Incident on I-95 – Short Script Review (Available for Production)

Incident on I-95

The arrival of an ominous stranger shatters the serenity of an idyllic American town.

It’s often thought Utopian societies are the way to go. In a time where the O-zone is depleted, terrorists could be living in the apartment below you, and there’s something scary on the news every day – it’s nice to imagine a world where peace, health, and tranquility reign.

One day – humanity dreams – the perfect world will exist. But is that truly possible? After all, one of the greatest contributors to Chaos is the nature of humanity itself. Humans – no matter how peaceful, clean, and healthy their environment – are at heart wild animals ready to strike. Especially when confronted with something they deem threatening.

The soul of Utopian SF is dark satire. And Fred Perry’s Incident on I-95’s got that. In spades.

Picture if you will: a man disembarks from a bus. A stranger out for an innocent walk, and on snowy peaceful night…

As Incident heads towards its crescendo, the man strolls casually through lanes and alleyways. Taking in the serenity of a small, perfect town. But his wanderings are about to take a turn for the worse – into the hands of a bloodthirsty, angry mob. As to what triggers the violence? Read the script. Because this is one satisfying twist you’ll never guess…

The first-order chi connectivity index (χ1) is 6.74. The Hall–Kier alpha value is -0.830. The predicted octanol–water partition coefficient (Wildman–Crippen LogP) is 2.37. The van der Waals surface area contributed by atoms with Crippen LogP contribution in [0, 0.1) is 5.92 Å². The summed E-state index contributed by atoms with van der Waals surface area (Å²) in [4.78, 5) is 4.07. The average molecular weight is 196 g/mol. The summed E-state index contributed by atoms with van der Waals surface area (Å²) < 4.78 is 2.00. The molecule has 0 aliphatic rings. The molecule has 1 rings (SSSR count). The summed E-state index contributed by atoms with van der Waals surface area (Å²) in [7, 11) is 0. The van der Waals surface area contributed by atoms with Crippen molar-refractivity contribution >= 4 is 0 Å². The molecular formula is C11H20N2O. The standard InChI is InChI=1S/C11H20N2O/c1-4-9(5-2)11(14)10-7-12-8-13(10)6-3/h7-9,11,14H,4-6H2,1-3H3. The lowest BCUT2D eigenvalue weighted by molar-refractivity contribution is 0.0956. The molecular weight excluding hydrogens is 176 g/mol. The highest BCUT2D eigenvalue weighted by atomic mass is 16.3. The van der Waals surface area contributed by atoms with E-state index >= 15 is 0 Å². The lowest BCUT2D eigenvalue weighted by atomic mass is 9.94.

A simplistic story wrapped in rich, deep visuals, Incident on I-95 is a joy to read. All the way from its soothing beginnings, to the thought provoking climatic end!

About the writer, Fred Perry: Fred Perry has worked as a screenwriter in Europe, Mexico and the U.S., co-authoring six feature films for Omega Entertainment, Athens, Greece, as well as collaborating on multiple projects with Alfonso Arau (director of LIKE WATER FOR CHOCOLATE and A WALK IN THE CLOUDS).

Fred’s screenplays have won numerous awards. His dark comedy short, FIVE DAYS IN CALCUTTA, won the Grand Prize in the 2014 Palm Street Films Screenplay Competition (shorts category), 1st Place at the 2014 Richmond International Film Festival (comedy screenplay genre), 1st Place, 2013 Fresh Voices Screenplay Competition (shorts), the Grand Prize, 2014 American Movie Awards (shorts), 1st, 2013 DC Shorts Film Festival and Screenplay Competition, 1st, 82nd (2013) Annual Writer’s Digest Writing Competition (subsequently published), the Gold Prize in the 2013 Hollywood Screenplay Competition (shorts), and 1st in the 2012 PAGE International Screenplay Awards (shorts). The script will shoot this January, directed by Dawn Fields of Palm Street Films.